The death toll is expected to rise.

Pakistan, a Muslim-majority nation, is observing the Islamic holy month, during which believers fast from dawn to dusk.

'Struggling for life'

Fatima Hashim, a 55-year-old witness whose daughter was seriously injured, said it had occurred in a small area where huge crowds had gathered.

"The place where wheat flour was being distributed was very narrow, which suffocated hundreds of women and children," she said.

"I went along with two of my daughters to get two bags of flour, but now my younger daughter is struggling for life in the hospital."

Another witness, Hafeeza Begum, said: "We were in a long queue waiting for our number [to be called] to get a 10kg bag of flour from the charity when people started running.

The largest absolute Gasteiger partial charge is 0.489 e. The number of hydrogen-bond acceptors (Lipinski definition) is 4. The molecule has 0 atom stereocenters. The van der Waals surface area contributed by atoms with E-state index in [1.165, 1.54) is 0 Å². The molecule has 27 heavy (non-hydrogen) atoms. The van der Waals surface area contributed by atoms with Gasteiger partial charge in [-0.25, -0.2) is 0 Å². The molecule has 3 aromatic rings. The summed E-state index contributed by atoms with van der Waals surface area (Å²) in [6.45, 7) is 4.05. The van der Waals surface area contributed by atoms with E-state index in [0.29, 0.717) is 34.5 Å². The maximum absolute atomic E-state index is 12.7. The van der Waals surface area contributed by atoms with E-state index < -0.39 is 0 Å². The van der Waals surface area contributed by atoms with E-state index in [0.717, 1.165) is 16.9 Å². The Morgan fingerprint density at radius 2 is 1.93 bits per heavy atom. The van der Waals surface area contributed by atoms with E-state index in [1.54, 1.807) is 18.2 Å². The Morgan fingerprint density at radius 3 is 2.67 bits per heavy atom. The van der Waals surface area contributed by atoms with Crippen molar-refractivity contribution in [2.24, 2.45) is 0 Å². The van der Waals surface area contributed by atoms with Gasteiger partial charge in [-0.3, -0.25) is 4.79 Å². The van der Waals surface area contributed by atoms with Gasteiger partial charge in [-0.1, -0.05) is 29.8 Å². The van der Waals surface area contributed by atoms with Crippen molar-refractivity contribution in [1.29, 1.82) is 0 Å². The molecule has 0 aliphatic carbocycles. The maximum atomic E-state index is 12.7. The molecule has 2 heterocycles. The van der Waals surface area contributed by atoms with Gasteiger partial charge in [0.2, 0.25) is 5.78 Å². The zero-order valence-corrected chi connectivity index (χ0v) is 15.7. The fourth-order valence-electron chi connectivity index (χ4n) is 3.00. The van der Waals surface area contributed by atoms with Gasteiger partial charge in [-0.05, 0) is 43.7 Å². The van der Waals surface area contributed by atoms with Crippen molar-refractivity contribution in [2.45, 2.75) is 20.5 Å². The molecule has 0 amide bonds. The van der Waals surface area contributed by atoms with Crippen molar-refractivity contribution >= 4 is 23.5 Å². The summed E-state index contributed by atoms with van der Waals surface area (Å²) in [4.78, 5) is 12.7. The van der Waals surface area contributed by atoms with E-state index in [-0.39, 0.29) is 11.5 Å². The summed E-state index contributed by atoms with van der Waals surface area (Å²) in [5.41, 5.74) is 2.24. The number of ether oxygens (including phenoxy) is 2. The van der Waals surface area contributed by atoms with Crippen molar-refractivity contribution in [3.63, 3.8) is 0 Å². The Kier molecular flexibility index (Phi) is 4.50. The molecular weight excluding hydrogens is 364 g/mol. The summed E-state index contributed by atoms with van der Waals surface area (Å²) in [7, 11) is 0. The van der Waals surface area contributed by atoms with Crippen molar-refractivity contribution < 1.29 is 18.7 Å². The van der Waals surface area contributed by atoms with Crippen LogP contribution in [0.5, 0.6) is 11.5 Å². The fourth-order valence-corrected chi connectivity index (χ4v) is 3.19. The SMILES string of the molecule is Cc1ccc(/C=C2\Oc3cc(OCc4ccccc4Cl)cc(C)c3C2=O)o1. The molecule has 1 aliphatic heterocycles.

"I was quite far from the platform where the bags were being distributed, so I promptly grabbed my teenage daughter and reached a safer place."

Television footage showed images of distraught parents arriving at the Civil Hospital, women and children lying on beds and corpses covered by white sheets.

The flour handout was organised by a private group. Ahmed said that the man distributing the flour had been arrested because he had not given prior notice to the police.

Pakistan's worst stampede in recent memory, killed 29 women and children in April 2006, at a festival to commemorate the anniversary of Prophet Muhammad's birthday, in Karachi.